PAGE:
Gauteng Smallholder October 2015 - Page 26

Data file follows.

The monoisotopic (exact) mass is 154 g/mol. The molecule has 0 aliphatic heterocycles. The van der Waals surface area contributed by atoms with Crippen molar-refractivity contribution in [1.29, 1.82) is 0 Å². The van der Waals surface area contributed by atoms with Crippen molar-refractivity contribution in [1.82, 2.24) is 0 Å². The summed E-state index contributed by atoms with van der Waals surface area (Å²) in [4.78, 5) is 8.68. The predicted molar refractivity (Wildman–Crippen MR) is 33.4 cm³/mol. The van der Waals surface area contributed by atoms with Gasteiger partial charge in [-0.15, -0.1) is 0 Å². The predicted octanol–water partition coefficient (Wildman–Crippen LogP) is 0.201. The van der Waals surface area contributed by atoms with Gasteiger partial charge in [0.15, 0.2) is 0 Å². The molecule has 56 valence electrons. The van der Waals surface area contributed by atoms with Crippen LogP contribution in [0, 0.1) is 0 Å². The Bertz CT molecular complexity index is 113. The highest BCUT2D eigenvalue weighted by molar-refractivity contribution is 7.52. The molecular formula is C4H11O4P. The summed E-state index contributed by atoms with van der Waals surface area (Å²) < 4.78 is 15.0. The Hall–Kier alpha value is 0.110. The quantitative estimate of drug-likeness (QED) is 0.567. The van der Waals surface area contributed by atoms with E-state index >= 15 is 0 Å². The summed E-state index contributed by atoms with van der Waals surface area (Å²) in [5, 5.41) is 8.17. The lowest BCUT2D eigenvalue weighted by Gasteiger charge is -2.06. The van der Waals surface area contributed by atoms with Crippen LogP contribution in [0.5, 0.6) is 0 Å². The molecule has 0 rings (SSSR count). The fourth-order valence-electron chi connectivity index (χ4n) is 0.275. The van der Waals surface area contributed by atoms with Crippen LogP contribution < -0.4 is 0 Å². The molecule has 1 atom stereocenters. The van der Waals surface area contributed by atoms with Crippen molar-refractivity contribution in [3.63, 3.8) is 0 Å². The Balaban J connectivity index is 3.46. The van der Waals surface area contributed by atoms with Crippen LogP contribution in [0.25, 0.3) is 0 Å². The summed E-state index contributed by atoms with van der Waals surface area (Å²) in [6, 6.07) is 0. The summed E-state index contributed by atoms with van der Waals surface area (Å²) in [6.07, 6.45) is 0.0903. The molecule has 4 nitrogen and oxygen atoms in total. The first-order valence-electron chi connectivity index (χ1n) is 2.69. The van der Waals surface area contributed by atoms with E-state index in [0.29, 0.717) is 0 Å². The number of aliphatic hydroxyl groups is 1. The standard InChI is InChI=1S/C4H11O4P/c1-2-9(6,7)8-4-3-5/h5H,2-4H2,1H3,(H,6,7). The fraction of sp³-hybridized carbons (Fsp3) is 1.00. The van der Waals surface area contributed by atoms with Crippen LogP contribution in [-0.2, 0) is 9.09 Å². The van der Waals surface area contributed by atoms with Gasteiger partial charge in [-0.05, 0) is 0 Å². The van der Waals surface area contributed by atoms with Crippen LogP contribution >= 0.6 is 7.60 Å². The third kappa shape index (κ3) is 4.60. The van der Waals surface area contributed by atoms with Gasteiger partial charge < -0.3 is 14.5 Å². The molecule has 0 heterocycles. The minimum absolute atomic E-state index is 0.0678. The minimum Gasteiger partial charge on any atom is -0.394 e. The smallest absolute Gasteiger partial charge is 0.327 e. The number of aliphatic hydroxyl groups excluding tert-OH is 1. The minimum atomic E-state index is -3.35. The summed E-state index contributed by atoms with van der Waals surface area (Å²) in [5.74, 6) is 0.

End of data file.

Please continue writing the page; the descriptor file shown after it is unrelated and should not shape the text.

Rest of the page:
POULTRY From page 23 personality of her own. Anyone who has raised backyard chickens will confirm the feel-good effect hens have on their owners. This is probably due to increased oxytocin, which is a stress-lowering chemical in the body that is released when one hugs a loved one, or pets a dog or cat. The elderly respond very well to programmes such as HenPower, where small flocks of chickens have been introduced to retirement homes. Men in particular become involved in the care of the hens. In the UK they are referred to as 'henshioners'. Other programmes have introduced some hens in the grounds of homes caring for patients with dementia. Terry Golson, a “chicken captain” at just such a programme says, “having chickens in the backyard is like looking at the ocean. There's a lot of movement and at the same An Australian family poses with more than 1 000 rescued layers. time it feels calming. What could be better for memoryloss patients than this constant ebb and flow in which they can engage? It's a perfect match.” A quite different reason for keeping chickens is put forward by Candace Ristic, who runs the Chicken Rescue & Rehabilitation NPO in Gauteng. “We are always looking for loving homes for laid-out battery chickens and other hens that have been saved from appallingly inhumane circumstances. We also work with the SPCA, who contact us to help them to find homes for these distressed hens.” But the organisation does not allow the hens to go to a new home without their undertaking an on-site inspection of the property where they will be housed. They also offer detailed advice to the new owners, so that the transition to the happier circumstances can be as untraumatic for the chickens as possible. They draw attention to the fact that at the point of rescue, the hen will be tired, immune-compromised and thus vulnerable to infections, stressed and frightened, thirsty and hungry and possibly ill. Very often they will have sore feet, with nails that may be too long for comfortable walking or they might have swollen legs. They are likely to be terrified of open spaces, strange noise, pets, children and anything new or different – even an aluminium or stainless steel water dish with a moving reflection can be terrifying. Many will be unable to handle direct sunlight for a few days. Continued on page 26 24